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Killing McVeighThe Death Penalty and the Myth of Closure$
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Jody Lyneé Madeira

Print publication date: 2012

Print ISBN-13: 9780814796108

Published to NYU Press Scholarship Online: March 2016

DOI: 10.18574/nyu/9780814796108.001.0001

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PRINTED FROM NYU Press SCHOLARSHIP ONLINE (www.nyu.universitypressscholarship.com). (c) Copyright University of NYU Press Press, 2021. All Rights Reserved. An individual user may print out a PDF of a single chapter of a monograph in NYSO for personal use.date: 23 September 2021

(p.201) 10 The Weight of an Impossible World

(p.201) 10 The Weight of an Impossible World

McVeigh Confronts His Public Image

Chapter:
(p.201) 10 The Weight of an Impossible World
Source:
Killing McVeigh
Author(s):

Jody Lyneé Madeira

Publisher:
NYU Press
DOI:10.18574/nyu/9780814796108.003.0010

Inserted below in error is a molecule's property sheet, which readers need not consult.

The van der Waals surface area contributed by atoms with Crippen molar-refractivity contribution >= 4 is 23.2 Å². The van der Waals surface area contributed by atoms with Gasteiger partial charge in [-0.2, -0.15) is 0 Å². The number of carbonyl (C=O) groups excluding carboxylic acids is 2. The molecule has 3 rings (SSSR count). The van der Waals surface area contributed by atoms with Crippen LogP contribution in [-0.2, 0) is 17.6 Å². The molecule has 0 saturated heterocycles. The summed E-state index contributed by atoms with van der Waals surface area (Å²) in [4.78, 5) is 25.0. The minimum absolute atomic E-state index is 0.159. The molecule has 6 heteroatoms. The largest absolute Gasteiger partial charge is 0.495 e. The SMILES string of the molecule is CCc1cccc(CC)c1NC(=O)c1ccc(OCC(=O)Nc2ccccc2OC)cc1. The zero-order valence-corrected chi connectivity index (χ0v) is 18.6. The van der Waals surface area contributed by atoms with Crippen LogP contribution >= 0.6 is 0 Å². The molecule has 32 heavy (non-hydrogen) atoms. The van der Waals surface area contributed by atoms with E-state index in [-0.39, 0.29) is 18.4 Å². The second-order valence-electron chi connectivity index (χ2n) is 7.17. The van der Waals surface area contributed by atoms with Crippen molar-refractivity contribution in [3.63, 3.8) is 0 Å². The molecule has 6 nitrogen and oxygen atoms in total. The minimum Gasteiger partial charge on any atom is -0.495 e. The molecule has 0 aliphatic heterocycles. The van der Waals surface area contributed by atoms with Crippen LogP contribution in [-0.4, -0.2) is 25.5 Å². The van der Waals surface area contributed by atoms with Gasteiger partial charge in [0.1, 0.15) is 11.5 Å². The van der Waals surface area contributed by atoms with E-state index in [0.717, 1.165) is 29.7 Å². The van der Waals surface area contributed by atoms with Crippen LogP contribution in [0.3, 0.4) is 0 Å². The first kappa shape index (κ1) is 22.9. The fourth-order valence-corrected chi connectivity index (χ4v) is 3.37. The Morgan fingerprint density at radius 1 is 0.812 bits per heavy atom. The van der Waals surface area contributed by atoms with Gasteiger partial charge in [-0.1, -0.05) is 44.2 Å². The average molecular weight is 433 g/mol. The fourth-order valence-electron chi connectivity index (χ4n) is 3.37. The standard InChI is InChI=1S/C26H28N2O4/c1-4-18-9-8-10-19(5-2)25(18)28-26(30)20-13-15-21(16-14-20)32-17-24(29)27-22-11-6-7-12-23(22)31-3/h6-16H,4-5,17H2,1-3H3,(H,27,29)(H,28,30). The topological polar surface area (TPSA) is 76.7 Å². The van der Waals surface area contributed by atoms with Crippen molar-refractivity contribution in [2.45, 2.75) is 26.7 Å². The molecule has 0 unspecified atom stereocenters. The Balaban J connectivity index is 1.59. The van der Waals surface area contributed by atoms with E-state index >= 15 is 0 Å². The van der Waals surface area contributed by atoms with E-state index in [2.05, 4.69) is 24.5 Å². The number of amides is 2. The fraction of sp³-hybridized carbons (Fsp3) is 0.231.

This chapter examines how Timothy McVeigh confronted his public image. It considers the media's portrayal of McVeigh as a malicious, even monstrous, individual and McVeigh's response to this treatment with media interviews and an authorized biography. It also analyzes the increase in McVeigh's public visibility between June 13, 1997, when he was sentenced to death, and June 11, 2001, when he was executed; the two-way, reciprocal relationships that developed between McVeigh and journalists and victims after the bombing; and McVeigh's attempts at reputation management and his feelings toward victims. Finally, it cites the publication of McVeigh's biography, American Terrorist: Timothy McVeigh and the Oklahoma City Bombing.

Keywords:   media, Timothy McVeigh, public image, media interviews, biography, journalists, victims, reputation management, American Terrorist, Oklahoma City bombing

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